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Is there a way in spring wherein we can read the fields of a bean from the DB table and create a complete bean class - with getters and setters on server startup????

I require this to make my application completely in if I have to add a new field in future , all I would require would be adding a field in the db and the bean setters and getters would be available to me.


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Ask yourself if dynamic generation at runtime is what you really need/want. If so, you'd be better off with Ruby/Rails or Groovy/Grails. – SteveD Jan 3 '12 at 12:34
up vote 2 down vote accepted

You could try approaches for dynamically registering beans . You could use the BeanDefinitionBuilder for this purpose . See a sample here . But as @Darren says , It's not a wise idea to creak a bean via DB lookup .

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ya...thanxs anyways – user966506 Jan 10 '12 at 12:33

1: Improve your accept-rate

2: You might benefit from something like an ORM approach (Hibernate or JPA). Another slightly different approach that might suite you is the Active Record pattern as implemented in, forinstance, ActiveJDBC.

Spring does not, in itself, offer anything like what you are after, but using spring-jpa together with Hibernate might get you a bit closer towards your goal. If, OTOH, you want auto-generated code you could also look at something like Spring-Roo

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You might want to think about this a little more. Even if you made your fields totally configurable, you will still have to write the code that accesses them. And given that you are going to have to write code anyway, might as well keep everything in code. It's much simpler that way.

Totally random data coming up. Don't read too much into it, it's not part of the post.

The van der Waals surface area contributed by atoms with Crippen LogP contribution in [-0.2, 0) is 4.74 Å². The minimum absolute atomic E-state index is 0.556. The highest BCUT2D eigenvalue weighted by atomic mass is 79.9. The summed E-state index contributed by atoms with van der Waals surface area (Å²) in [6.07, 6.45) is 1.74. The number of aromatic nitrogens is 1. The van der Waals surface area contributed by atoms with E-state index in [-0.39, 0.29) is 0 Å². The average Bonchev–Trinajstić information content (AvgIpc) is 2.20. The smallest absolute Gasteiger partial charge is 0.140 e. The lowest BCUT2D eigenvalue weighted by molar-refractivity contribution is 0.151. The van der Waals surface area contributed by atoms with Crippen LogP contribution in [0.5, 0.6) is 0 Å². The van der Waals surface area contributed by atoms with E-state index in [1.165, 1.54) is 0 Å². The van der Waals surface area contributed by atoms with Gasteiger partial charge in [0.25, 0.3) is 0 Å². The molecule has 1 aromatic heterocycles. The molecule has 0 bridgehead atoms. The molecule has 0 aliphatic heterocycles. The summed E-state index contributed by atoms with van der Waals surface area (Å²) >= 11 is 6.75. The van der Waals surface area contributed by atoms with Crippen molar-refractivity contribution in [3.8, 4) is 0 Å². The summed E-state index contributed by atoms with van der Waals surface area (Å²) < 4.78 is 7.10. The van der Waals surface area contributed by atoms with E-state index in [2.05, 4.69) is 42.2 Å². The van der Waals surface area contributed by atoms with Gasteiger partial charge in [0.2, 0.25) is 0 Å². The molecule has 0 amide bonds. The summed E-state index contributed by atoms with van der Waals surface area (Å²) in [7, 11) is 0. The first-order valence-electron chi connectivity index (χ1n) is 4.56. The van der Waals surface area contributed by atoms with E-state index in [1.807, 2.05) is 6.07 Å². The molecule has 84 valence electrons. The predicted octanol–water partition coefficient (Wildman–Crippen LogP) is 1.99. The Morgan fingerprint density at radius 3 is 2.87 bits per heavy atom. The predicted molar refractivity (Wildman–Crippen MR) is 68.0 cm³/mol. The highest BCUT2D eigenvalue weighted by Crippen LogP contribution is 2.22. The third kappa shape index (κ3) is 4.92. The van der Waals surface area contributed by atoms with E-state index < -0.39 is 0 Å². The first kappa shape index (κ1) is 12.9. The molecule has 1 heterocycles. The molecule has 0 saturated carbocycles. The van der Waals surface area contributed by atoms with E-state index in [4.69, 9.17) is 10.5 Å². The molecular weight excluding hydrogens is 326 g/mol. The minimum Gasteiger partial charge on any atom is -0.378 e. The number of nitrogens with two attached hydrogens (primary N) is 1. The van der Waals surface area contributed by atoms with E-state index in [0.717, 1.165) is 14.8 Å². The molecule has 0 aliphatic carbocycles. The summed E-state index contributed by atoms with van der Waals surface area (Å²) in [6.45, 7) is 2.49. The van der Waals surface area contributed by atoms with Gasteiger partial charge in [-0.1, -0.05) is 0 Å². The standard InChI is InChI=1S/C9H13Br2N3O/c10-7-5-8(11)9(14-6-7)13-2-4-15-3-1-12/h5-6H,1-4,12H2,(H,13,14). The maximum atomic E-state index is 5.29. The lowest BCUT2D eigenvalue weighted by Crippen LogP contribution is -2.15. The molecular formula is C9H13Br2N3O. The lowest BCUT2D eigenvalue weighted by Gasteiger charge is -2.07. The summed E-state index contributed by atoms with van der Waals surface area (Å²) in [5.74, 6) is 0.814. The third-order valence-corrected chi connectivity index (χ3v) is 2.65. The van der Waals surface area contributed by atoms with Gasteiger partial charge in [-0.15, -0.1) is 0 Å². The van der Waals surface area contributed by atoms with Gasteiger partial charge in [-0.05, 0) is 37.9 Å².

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hmm...yeah ...get your point Darren..any other way we can do this...My use case is as follows: We have a jsp form case we have new fields coming up in future , we just want to handle it via configuration...this would include binding form fields with java fields, apply validations on these fields..etc.. – user966506 Jan 3 '12 at 11:44
It will be significantly harder to write the code that makes the application this configurable than to write the code you need when you need it. If you really really want to drive this stuff via configuration then you don't want to be messing around trying to generate classes on the fly. You'd probably be better off using hashmaps or other data structure. – Darren Jan 10 '12 at 18:07

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